Also keep in mind that the quotes above from 1995 indicate that their 1995 temperature estimate was 33% lower than their 1990 estimate and the sea level rise estimate was 25% lower. Now, 12 years later, their temperature estimate is down 75% and their temperature estimate is down 54%. Interestingly, this IPCC report does not indicate how much their estimate changed by from the previous report.
The point is, it seems the more we learn about climate change, the further the estimates of the impact are reduced. This seems to be an ongoing trend ever since the first IPCC report was issued. The more we know, the less it seems we need to be concerned--yet the more we are told we need to be concerned. In an honest media, this report would be reported as "New IPCC report indicates that temperatures will rise 75% less than we thought they would 12 years ago, and sea levels will rise 50% less." But, no, we are treated to gloom and doom.
But it gets better: As I said in the beginning, this new report says that even if we curtail CO2 emissions, it's too late: Temperatures and sea levels will continue to rise for centuries, even if we stabilize CO2 emissions.
According to the IPCC, it's too late.
In a rational world, that would be the death knell of global warming research funding. We have the answer, we know it's coming, and we know we need to prepare for slightly higher temperatures and a modest sea level rise; and it's inevitable. What more do we need to know? Unless, of course, they really aren't as certain about their conclusions as they seem to be. I know that I'm not certain about their conclusions. As has already been demonstrated, the more we learn, the more we realize the estimated increases are less and less than we originally expected. In other words, the more we know, the less it seems we are really impacting our climate. That sounds strangely like what global warming skeptics have been saying for decades.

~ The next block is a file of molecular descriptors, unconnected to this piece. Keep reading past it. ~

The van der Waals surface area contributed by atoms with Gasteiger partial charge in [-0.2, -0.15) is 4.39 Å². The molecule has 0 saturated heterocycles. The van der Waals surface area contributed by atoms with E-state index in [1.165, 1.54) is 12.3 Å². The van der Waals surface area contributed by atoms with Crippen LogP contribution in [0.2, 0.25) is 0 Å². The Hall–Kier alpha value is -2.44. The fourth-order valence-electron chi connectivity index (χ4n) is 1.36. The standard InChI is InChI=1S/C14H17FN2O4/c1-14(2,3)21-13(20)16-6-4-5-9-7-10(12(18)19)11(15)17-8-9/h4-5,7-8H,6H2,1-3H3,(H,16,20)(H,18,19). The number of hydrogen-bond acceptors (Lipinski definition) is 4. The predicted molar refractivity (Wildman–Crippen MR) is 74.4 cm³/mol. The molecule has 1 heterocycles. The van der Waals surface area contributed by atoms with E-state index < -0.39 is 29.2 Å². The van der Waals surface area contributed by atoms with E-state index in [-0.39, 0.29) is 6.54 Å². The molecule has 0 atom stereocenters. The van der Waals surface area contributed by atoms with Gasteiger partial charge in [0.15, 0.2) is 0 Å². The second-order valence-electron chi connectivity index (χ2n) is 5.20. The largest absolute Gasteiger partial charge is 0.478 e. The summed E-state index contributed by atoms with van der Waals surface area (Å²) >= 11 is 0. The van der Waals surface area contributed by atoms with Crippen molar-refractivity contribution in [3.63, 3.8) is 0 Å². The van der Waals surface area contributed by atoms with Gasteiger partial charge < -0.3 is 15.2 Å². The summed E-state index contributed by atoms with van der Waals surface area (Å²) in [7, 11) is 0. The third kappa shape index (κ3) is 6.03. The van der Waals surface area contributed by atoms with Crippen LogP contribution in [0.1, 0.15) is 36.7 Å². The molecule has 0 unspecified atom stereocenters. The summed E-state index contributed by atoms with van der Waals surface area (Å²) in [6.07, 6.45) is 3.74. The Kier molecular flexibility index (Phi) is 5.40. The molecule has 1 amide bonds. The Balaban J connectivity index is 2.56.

Keep in mind that political bureaucrats participated in the writing and editing of the IPCC document. The fact that politicians are involved in what should be a purely scientific matter should alarm you. The document may be based on science, but it is strongly influenced by politics.
It is my guess that it is the hope of global warming scaremongerers that this be a final, conclusive report on what they consider to be the "reality" of global warming. I suspect we will see a gradual shift from predicting the exact increases in temperature and sea level to an emphasis on policy decisions based on this latest report. Why? Because if we keep learning more and more about climate change, at the rate we've been going over the last 17 years, it would seem that within another 5-10 years we would know that, surprise, there's not going to be much of a drastic change in the climate and this issue will no longer serve any political purpose.
Watch the evolution of the debate over the next few months and years. Already, global warming advocates assume that it's real and that we're causing it. To any honest and curious mind, the fact that every IPCC report reduces its estimate of temperature and sea level rise should be a red flag. If the global warming movement now takes this last report as indisputable gospel and pushes for fast policy decisions based on it even though the estimates continue to appear less and less worrisome, that should be a huge red flag.
And it's already happening: "The debate has clearly shifted from a battle over the science to fighting over the scope and design of the solution," says Jason Grumet, executive director of the National Commission on Energy Policy, a private bipartisan advocacy group on the country's future direction on energy. " RED FLAG!
Go to the article list